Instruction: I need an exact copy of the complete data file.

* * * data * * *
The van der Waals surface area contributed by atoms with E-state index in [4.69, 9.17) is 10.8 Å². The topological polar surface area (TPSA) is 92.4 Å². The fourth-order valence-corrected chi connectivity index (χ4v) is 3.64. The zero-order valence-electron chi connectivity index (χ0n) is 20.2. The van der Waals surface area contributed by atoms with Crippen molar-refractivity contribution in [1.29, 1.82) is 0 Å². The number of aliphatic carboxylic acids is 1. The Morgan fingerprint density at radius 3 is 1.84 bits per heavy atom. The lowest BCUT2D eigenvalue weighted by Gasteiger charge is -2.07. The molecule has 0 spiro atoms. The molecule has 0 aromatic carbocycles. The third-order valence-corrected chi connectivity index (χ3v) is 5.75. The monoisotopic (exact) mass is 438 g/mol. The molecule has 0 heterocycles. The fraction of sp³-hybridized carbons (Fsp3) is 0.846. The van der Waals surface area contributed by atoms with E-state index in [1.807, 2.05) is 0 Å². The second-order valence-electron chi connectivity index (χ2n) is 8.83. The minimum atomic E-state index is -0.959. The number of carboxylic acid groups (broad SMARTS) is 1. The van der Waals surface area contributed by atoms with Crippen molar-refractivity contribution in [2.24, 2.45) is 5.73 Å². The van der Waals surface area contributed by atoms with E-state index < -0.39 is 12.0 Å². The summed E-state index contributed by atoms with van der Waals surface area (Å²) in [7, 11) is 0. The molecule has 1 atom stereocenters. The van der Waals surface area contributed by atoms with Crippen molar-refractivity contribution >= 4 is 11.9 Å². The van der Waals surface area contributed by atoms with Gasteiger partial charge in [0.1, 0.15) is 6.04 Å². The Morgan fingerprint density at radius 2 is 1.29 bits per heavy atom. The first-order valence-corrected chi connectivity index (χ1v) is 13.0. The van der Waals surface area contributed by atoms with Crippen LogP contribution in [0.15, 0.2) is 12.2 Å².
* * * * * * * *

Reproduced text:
The van der Waals surface area contributed by atoms with E-state index in [4.69, 9.17) is 10.8 Å². The topological polar surface area (TPSA) is 92.4 Å². The fourth-order valence-corrected chi connectivity index (χ4v) is 3.64. The zero-order valence-electron chi connectivity index (χ0n) is 20.2. The van der Waals surface area contributed by atoms with Crippen molar-refractivity contribution in [1.29, 1.82) is 0 Å². The number of aliphatic carboxylic acids is 1. The Morgan fingerprint density at radius 3 is 1.84 bits per heavy atom. The lowest BCUT2D eigenvalue weighted by Gasteiger charge is -2.07. The molecule has 0 spiro atoms. The molecule has 0 aromatic carbocycles. The third-order valence-corrected chi connectivity index (χ3v) is 5.75. The monoisotopic (exact) mass is 438 g/mol. The molecule has 0 heterocycles. The fraction of sp³-hybridized carbons (Fsp3) is 0.846. The van der Waals surface area contributed by atoms with E-state index in [1.807, 2.05) is 0 Å². The second-order valence-electron chi connectivity index (χ2n) is 8.83. The minimum atomic E-state index is -0.959. The number of carboxylic acid groups (broad SMARTS) is 1. The van der Waals surface area contributed by atoms with Crippen molar-refractivity contribution in [2.24, 2.45) is 5.73 Å². The van der Waals surface area contributed by atoms with E-state index < -0.39 is 12.0 Å². The summed E-state index contributed by atoms with van der Waals surface area (Å²) in [7, 11) is 0. The molecule has 1 atom stereocenters. The van der Waals surface area contributed by atoms with Crippen molar-refractivity contribution >= 4 is 11.9 Å². The van der Waals surface area contributed by atoms with Gasteiger partial charge in [0.1, 0.15) is 6.04 Å². The Morgan fingerprint density at radius 2 is 1.29 bits per heavy atom. The first-order valence-corrected chi connectivity index (χ1v) is 13.0. The van der Waals surface area contributed by atoms with Crippen LogP contribution in [0.15, 0.2) is 12.2 Å².